Termination: Region Grief, Local Bloke
Region Grief, Local Bloke.
Text:/ Graeme Hague
In an ideal world – where your world is a small town like mine – you spend your money close to home. Bugger the world economy, or even Australia’s for that matter, what’s really important is that the wheels of commerce continue to spin in your own main street. Sometimes it’s not so easy.
I have what you might call a less-than-mainstream taste in music. An eon ago it might be labelled ‘Progressive Rock’, largely defined by long-haired groups of rock virtuosos performing songs so long that the stylus was scrunching halfway through the record label as the final bars faded away. Lately prog rock has been enjoying quite a renaissance and the genre has been split into all manner of sub-cultures like alt-metal, neo-progressive and even math rock (honest – apparently you need a PhD in quantum mechanics to make the grade as a performer).
The problem for prog rock fans like me is that you’ll never buy this music in your local record store (if we had one). Particularly concert DVDs – you have to trawl the internet and buy direct from the bands’ websites or perhaps the US and UK Amazon stores.
Which would be fine, if we didn’t still have this infuriating DVD region code system. So much for the global bloody marketplace.
You see, I decided to treat myself to a new Blu-ray/DVD player and while the feature list was obviously going to be important to an astute AV guru like myself, the one function I definitely needed was that the player be either region-free or (ahem…) could be hacked. So I can still play my obscure prog rock concert DVDs.
If you read this magazine, you’re well aware that, for years, region coding on DVD players has been a joke. Once you take the player out of the box, all you need do is dance backwards around the room three times, chant the brand name loudly and enter Steve Jobs’ birth date backwards on the remote control – and voila! The region coding mysteriously disappears. It got to the point where sales people would do it for you, while they took your credit card details. So surely (I’m thinking as I consider my options) DVD player manufacturers have long given up on this farce?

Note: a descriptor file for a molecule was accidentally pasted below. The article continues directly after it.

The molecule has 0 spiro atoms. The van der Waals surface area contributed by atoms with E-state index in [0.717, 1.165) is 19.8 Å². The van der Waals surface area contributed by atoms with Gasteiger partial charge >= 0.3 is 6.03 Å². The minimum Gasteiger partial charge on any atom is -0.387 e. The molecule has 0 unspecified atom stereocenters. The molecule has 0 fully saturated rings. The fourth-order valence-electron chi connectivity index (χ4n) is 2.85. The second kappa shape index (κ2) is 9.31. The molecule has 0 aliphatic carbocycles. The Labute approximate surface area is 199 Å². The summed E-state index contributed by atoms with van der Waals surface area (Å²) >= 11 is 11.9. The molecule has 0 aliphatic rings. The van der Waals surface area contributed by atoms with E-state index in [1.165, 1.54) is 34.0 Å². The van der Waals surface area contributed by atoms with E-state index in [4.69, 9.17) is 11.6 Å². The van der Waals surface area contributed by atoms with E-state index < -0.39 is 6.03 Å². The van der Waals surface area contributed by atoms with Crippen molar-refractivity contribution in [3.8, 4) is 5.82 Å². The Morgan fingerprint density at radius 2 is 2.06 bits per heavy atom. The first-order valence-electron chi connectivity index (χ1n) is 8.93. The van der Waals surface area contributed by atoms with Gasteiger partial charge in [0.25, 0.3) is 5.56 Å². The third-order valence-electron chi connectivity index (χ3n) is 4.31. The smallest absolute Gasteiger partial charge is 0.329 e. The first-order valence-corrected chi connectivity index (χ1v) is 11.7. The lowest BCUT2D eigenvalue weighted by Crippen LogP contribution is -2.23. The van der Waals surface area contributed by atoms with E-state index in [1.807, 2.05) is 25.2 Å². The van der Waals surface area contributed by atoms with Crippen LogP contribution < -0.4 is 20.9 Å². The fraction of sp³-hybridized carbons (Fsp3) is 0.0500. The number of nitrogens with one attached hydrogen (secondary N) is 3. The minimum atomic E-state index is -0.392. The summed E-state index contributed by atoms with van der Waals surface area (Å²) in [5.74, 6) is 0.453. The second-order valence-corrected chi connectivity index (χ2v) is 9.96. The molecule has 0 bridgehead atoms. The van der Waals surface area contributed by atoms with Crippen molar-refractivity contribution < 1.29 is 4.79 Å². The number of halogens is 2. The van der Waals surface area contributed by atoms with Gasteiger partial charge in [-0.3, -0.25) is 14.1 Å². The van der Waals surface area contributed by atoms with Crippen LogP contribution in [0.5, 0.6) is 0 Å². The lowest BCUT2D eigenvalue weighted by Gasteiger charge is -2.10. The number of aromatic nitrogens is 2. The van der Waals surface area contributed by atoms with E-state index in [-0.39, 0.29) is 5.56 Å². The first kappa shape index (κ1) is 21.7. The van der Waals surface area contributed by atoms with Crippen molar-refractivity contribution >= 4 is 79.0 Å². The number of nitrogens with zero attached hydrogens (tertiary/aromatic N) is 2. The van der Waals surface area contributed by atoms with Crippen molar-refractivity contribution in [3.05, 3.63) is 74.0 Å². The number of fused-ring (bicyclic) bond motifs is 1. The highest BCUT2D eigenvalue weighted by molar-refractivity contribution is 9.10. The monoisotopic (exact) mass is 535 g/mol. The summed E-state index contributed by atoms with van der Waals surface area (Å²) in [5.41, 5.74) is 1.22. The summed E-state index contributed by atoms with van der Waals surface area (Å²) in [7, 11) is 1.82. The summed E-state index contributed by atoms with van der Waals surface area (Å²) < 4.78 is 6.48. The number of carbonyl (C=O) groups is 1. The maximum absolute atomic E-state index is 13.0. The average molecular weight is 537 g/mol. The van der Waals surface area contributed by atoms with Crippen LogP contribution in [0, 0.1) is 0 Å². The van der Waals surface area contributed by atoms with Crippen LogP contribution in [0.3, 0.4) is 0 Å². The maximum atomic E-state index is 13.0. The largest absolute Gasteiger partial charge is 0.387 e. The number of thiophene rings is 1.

Doing the right thing, I went down the local vittles store where I knew they had a few DVD players in a corner, next to the stock feed and the chain saw spare parts. Sure enough, they had a rather impressive Blu-ray/PVR unit, but region free? Nope. Unbelievable. And a bit of investigative web-searching suggested it couldn’t be hacked, although the manufacturer would do it for a modest ‘service’ fee. Which only makes the whole system even more bizarre.
More internet research invariably directs you to dedicated forums and questions posted by people looking for the same hacks, and where it’s revealed that customers are, on the whole, spectacularly stupid. They buy products before confirming it can actually do what they want – and are outraged when thwarted. And they buy products at seriously discounted prices from obscure no-name, no-return policy, not-even-going-to-answer-the-phone online companies and never stop to consider there’s a very good – or bad – reason for that dodgy, bargain price. To be fair, people rarely post on forums because they’re happy. Forums are for complaining, loud and long, and for explaining how their experience with a certain product has been the most torturous and exasperating thing in their lives. Mind you, there is plenty of evidence that many of these aggrieved customers couldn’t plug in a toaster, let alone a DVD player, and trouble was inevitable. The bottom line here is that if you only had information and recommendations about hi-fi/AV equipment from internet forums, you’d never buy anything. Ever.
I’m back to square one. I heard a rumour that Blu-ray players are locked into Blu-ray region codes, but will ignore standard DVDs. Brilliant – and absolute rubbish, it turns out. Resigned to a fate, I started looking at my DVD collection and belatedly discovered that almost all my DVDs from overseas are Region 0 or Region All anyway… despite their funny haircuts, substance abusive (they drink gallons of energy drinks) and black tee-shirts, these clever prog rock fellows have been onto this problem since day one. I should have known.
Which suddenly opens up a whole industry of products and retailers for me to choose from – so I went and bought that player/PVR from the local vittles stores. It cost me 70 bucks more than the best online price, but I bought it anyway.
Why? First, because he’s a neighbour (his free-ranging chickens have a death wish and only survive because the turning circle of a delirious great dane is much larger than a panicking chicken) and I want his business to survive. Secondly, I paid the money and he handed over the player – right there and then without any shipping or delivery period. Thirdly, after-sales service can involve chasing him around the shop and demanding to know what’s gone wrong with my new DVD player – a forum registration isn’t required.
Yes, there’s a lot to be gained from spending your money close to home.